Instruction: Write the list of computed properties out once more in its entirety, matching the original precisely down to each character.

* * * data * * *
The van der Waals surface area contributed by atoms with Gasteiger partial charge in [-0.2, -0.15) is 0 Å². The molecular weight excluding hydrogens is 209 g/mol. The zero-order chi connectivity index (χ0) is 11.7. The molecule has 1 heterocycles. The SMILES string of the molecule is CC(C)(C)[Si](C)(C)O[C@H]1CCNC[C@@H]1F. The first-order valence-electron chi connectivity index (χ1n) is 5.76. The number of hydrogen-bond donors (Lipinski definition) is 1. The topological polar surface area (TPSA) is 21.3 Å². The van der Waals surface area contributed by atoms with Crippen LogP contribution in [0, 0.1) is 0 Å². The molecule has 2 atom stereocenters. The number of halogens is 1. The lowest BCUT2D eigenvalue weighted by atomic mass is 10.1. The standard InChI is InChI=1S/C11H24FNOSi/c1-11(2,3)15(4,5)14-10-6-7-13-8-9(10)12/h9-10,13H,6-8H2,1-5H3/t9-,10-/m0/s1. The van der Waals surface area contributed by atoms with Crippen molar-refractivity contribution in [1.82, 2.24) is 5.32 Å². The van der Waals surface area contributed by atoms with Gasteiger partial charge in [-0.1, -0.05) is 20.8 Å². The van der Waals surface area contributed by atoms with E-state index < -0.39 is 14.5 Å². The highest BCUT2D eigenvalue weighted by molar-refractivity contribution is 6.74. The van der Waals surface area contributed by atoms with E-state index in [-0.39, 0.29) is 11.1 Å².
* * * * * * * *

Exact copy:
The van der Waals surface area contributed by atoms with Gasteiger partial charge in [-0.2, -0.15) is 0 Å². The molecular weight excluding hydrogens is 209 g/mol. The zero-order chi connectivity index (χ0) is 11.7. The molecule has 1 heterocycles. The SMILES string of the molecule is CC(C)(C)[Si](C)(C)O[C@H]1CCNC[C@@H]1F. The first-order valence-electron chi connectivity index (χ1n) is 5.76. The number of hydrogen-bond donors (Lipinski definition) is 1. The topological polar surface area (TPSA) is 21.3 Å². The van der Waals surface area contributed by atoms with Crippen LogP contribution in [0, 0.1) is 0 Å². The molecule has 2 atom stereocenters. The number of halogens is 1. The lowest BCUT2D eigenvalue weighted by atomic mass is 10.1. The standard InChI is InChI=1S/C11H24FNOSi/c1-11(2,3)15(4,5)14-10-6-7-13-8-9(10)12/h9-10,13H,6-8H2,1-5H3/t9-,10-/m0/s1. The van der Waals surface area contributed by atoms with Crippen molar-refractivity contribution in [1.82, 2.24) is 5.32 Å². The van der Waals surface area contributed by atoms with Gasteiger partial charge in [-0.1, -0.05) is 20.8 Å². The van der Waals surface area contributed by atoms with E-state index < -0.39 is 14.5 Å². The highest BCUT2D eigenvalue weighted by molar-refractivity contribution is 6.74. The van der Waals surface area contributed by atoms with E-state index in [-0.39, 0.29) is 11.1 Å².